Care and Scarcity

Care and Scarcity

The coleus plants have successfully sprouted despite a variance of 30 degrees Fahrenheit: 60F at night, up to 90F (15.5C to 32C) on the rare sunny day.

The rare anthurium seeds are likely dead. But the dream is not. If these don’t sprout, I’ll regroup and take it up as a more serious project.

The poppies are a little thin and leggy, but they’re steadily growing.

If you look at the picture, you’ll see that there are eight seedlings, each in its own starter. It looks like my plan(t)s and intentions are eagerly coming along, and my results look flawless: eight starters with one green plant each. But you should know that my process was not flawless. Redundancy was necessary.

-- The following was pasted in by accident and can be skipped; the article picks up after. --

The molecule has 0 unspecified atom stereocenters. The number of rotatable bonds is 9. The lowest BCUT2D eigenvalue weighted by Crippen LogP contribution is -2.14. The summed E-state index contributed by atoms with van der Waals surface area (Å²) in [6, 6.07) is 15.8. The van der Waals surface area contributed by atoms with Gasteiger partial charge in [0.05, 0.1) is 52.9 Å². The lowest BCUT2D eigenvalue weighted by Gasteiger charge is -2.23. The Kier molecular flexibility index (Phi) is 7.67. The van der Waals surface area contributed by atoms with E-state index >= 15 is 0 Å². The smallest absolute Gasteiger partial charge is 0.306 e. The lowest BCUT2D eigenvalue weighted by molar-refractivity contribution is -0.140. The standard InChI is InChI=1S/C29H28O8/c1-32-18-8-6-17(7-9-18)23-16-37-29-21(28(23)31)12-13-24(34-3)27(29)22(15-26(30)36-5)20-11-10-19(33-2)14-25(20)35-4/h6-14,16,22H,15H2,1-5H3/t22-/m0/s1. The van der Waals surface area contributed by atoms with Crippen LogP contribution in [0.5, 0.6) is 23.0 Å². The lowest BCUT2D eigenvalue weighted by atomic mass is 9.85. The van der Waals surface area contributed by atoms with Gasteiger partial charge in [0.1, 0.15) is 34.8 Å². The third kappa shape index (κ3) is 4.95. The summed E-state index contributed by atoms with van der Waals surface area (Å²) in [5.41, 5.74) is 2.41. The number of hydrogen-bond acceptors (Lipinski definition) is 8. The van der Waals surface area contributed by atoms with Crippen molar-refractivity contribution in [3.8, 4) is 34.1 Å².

Each starter began with three seeds. Two or three sprouted in each. Only one seedling could stay.

I could have used more peat starter disks with one seed each and tossed out the ones that never grew. But I have limited space and starters. So, I chose to cull.

Culling might sound like an overdramatic way of describing the choice to pluck a few green sprouts. But here in this garden of metaphors, nothing is trivial. Everything is of consequence regardless of relative proportion or absolute size.

With that in mind, consider this: Time, energy, and attention are scarce and limited. Even under perfect conditions, nature requires an element of redundancy, because not everything works. And when the time comes, be sure you’re ready to separate what ought to stay from what ought not.

A sign of wisdom: knowing when to cull something good, before it becomes something harmful.